As I sit with my keyboard in front of me, I recall a story my dad told me long ago about how he learned to type—way back in the days of Remingtons and Coronas. For me, it’s one of those stories that goes well beyond the whats and whys and is nestled in a little corner of my heart.
Of the many typing instructions given in school, my dad’s teacher was adamant that eyes be fixed “on the source” (the paper he looked to for the words he was typing). Once his fingers were placed on home row, he was not to look at the keyboard or the page he was typing. Ever. Period.
The time came for the class’s final test, and my dad was ready. Click-tick-chik-chak-clackety-clack…bing! He was a typist on a mission.
There was just one problem.
His fingers were one key off of home row. Every single word was gobbledy gook. My dad was crestfallen. There was no way this gibberish would get him the grade he had worked for.
As the teacher walked by to collect the papers, she stopped short and glanced at my dad’s work. She knew him as a good student, so she recognized that what she was seeing wasn’t from lack of ability but something else.
“I’m sorry,” my dad offered. “My fingers weren’t on home row.” He sat there waiting for the boom to be lowered on his grade.
“But you didn’t look down,” she responded. My dad gave her a puzzled look. “You didn’t look down—this is clear. If you had, you would have seen your mistake and corrected it. The rest of the paper would be legible. But you never looked down. For that, you are receiving an A.”
He never looked down. He didn’t second guess himself (even though he was a little off!) He committed to his purpose and didn’t waver. And even though he didn’t complete his mission as planned, he still achieved his goal.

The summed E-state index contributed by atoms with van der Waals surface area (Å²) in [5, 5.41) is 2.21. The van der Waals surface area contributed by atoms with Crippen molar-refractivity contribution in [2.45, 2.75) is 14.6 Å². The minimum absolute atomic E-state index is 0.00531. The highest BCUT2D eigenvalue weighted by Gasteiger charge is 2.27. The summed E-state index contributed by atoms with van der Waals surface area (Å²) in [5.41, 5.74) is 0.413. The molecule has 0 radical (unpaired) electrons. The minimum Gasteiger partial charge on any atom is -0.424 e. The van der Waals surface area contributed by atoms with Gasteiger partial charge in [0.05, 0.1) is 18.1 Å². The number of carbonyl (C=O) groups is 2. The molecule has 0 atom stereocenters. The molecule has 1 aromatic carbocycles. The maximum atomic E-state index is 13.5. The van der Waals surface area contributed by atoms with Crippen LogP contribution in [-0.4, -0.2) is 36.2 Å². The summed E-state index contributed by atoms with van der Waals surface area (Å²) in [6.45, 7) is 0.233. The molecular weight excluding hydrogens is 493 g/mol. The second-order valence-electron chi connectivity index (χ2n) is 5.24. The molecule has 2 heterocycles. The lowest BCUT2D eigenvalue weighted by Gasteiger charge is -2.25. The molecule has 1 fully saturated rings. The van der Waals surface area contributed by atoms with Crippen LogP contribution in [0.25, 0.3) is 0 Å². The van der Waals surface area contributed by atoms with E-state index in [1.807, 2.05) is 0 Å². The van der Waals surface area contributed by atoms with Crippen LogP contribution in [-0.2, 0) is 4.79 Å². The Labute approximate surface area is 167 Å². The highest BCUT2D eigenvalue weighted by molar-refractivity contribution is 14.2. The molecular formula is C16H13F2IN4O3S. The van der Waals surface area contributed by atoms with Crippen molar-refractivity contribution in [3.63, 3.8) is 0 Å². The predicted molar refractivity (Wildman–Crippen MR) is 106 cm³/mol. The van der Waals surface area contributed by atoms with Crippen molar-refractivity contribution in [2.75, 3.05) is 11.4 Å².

He didn’t look down.
If you’ve ever waited tables, you know that looking down at your tray isn’t a good idea. It’s best to walk steady and look ahead. I don’t know what the science behind it is but for whatever reason, it seems that a glance down can result in your brain’s wires crossing signals or something—and…shimmy-shake-topple-smash (this is especially true with martini glasses!)
Don’t look down. Just hold steady, put one foot in front of the other, and reach your destination.
For folks afraid of heights, you guessed it…looking down is a sure way to heighten (pun intended) the fear of falling. It messes with your head and can distort your perspective. Your fear comes up and slaps you right in the face. Thinking about taking any step at all can be paralyzing.
Of course there are times when a look down is needed and helpful, but looking down often means second guessing ourselves—in both the literal and figurative senses.
Are you looking down when it comes to reaching your goals? Looking down in the figurative sense often begins with a but. But I’m not skilled enough…talented enough…driven enough…smart enough…strong enough…you get the idea.
No matter the goal—whether it’s work, health, or heart related—letting the fear come up and slap you in the face is a great way to let the buts win. (This is a great setup to say something cheeky like “and who wants the buts to win?” or “if we let our buts get too big, then we’ll just end up sitting around letting life pass us by”…but that would detract from the point that I am trying to make, don’t you think? So I am rising above the opportunity to say something like “if you let the buts stop you, you’re ensuring that your life won’t be all it’s cracked up to be.” You’re welcome.)
But I digress.
Don’t look down. Not when it means second guessing yourself and letting fear win. Like my dad did on his typing test, trust in your abilities.
His commitment overcame his shortcomings. Of course, life doesn’t always present us with teachers who can see past the error to reward us, and failure hurts like hell. But letting fear make sure you never reach the heights you might is a failure all its own.
Don’t let your won’ts masquerade as can’ts. See them for what they are, don’t look down, and remember that even if you’re a little off home row, you still have a mission to complete.
All photos are my own.
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